Get-Tarp Hero: Take This TARP and Shove It

Give it Back

Give it Back

More banks giving the money back.  Fabulous.  I dont care that their reasons are selfish, the point is that there are winners and losers again and someone out there still has some fight left in them.

From the New York Times:
Financial institutions that are getting government bailout funds have been told to put off evictions and modify mortgages for distressed homeowners. They must let shareholders vote on executive pay packages. They must slash dividends, cancel employee training and morale-building exercises, and withdraw job offers to foreign citizens.

Basically, if you take the TARP money, you are de facto signing up for the Obama team’s social engineering project, where we are forgiving loans, forcing new loans and socializing potential profits.  Many community banks took the TARP cash because they thought they were being patriotic.  Now, banks like Signature in New York, TCF in Minnesota and Iberiabank in Louisiana, which I lauded earlier this week are saying thanks, but no thanks.

The demands to modify mortgages or forestall evictions are especially onerous, some bank executives and experts say, because they could prompt some institutions to take steps that could lead to greater losses.

In other words, the business side of the program was meant to prevent systemic collapse, but the rainbow and unicorn side of the program is meant to make public company banks into municipal libraries or community rec centers, complete with government-mandated risky lending.

Give it back if you can, guys, I don’t blame you.  Let the crippled monstrosities who have no choice run their business like a charity.

Full Story: Strings Attached (NYT)

Read Also: Get-TARP Hero: Iberiabank

Tags: , , , , , , ,

This content, which contains security-related opinions and/or information, is provided for informational purposes only and should not be relied upon in any manner as professional advice, or an endorsement of any practices, products or services. There can be no guarantees or assurances that the views expressed here will be applicable for any particular facts or circumstances, and should not be relied upon in any manner. You should consult your own advisers as to legal, business, tax, and other related matters concerning any investment.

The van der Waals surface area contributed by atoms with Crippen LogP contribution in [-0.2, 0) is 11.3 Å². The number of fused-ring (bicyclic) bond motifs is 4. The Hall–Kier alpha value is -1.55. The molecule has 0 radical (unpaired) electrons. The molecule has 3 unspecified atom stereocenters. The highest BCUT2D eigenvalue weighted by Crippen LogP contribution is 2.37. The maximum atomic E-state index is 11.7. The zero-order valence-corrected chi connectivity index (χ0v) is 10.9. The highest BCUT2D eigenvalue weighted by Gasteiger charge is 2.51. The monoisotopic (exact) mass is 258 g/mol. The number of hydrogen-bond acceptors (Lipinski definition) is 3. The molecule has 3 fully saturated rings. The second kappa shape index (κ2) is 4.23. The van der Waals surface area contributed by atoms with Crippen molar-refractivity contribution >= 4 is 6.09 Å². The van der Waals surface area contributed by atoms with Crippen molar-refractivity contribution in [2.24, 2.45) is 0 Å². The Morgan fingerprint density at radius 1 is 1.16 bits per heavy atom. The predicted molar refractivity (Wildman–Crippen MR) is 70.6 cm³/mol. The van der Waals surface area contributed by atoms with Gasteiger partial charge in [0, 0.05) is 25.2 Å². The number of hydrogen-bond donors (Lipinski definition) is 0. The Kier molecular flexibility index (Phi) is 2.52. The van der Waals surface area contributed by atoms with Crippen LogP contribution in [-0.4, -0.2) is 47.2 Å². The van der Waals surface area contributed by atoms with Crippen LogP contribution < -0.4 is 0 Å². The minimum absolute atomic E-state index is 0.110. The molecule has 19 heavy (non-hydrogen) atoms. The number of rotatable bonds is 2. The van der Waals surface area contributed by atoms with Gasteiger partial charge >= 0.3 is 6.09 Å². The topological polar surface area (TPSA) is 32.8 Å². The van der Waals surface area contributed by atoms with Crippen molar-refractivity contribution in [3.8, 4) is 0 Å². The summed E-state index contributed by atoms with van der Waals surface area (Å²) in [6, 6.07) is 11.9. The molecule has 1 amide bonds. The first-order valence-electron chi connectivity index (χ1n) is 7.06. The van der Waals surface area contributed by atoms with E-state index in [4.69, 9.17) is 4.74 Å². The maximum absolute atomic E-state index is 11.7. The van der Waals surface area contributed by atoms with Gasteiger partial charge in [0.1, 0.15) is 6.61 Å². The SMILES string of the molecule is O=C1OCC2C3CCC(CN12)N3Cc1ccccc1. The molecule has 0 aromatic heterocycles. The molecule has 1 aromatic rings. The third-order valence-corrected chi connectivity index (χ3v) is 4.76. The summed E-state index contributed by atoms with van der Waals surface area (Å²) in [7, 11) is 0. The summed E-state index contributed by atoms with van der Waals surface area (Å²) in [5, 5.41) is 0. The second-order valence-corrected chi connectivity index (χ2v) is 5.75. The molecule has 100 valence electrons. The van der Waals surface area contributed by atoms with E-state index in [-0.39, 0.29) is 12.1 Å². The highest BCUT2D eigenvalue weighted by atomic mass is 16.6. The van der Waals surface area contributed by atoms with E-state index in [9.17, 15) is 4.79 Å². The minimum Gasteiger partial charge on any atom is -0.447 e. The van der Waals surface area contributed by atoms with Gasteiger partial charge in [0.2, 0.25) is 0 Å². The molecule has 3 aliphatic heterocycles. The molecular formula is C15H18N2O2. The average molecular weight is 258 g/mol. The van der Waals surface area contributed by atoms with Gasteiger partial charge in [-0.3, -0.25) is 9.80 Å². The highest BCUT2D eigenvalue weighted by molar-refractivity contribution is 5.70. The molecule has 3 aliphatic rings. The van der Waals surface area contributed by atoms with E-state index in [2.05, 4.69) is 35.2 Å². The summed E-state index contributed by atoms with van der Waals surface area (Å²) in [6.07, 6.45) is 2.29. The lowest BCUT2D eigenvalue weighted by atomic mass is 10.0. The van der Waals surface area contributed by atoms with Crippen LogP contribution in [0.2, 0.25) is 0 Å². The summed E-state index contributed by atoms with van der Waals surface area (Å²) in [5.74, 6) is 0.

The commentary in this “post” (including any related blog, podcasts, videos, and social media) reflects the personal opinions, viewpoints, and analyses of the Ritholtz Wealth Management employees providing such comments, and should not be regarded the views of Ritholtz Wealth Management LLC. or its respective affiliates or as a description of advisory services provided by Ritholtz Wealth Management or performance returns of any Ritholtz Wealth Management Investments client.

References to any securities or digital assets, or performance data, are for illustrative purposes only and do not constitute an investment recommendation or offer to provide investment advisory services. Charts and graphs provided within are for informational purposes solely and should not be relied upon when making any investment decision. Past performance is not indicative of future results. The content speaks only as of the date indicated. Any projections, estimates, forecasts, targets, prospects, and/or opinions expressed in these materials are subject to change without notice and may differ or be contrary to opinions expressed by others.

Wealthcast Media, an affiliate of Ritholtz Wealth Management, receives payment from various entities for advertisements in affiliated podcasts, blogs and emails. Inclusion of such advertisements does not constitute or imply endorsement, sponsorship or recommendation thereof, or any affiliation therewith, by the Content Creator or by Ritholtz Wealth Management or any of its employees. Investments in securities involve the risk of loss. For additional advertisement disclaimers see here:

Please see disclosures here.

What's been said:

Discussions found on the web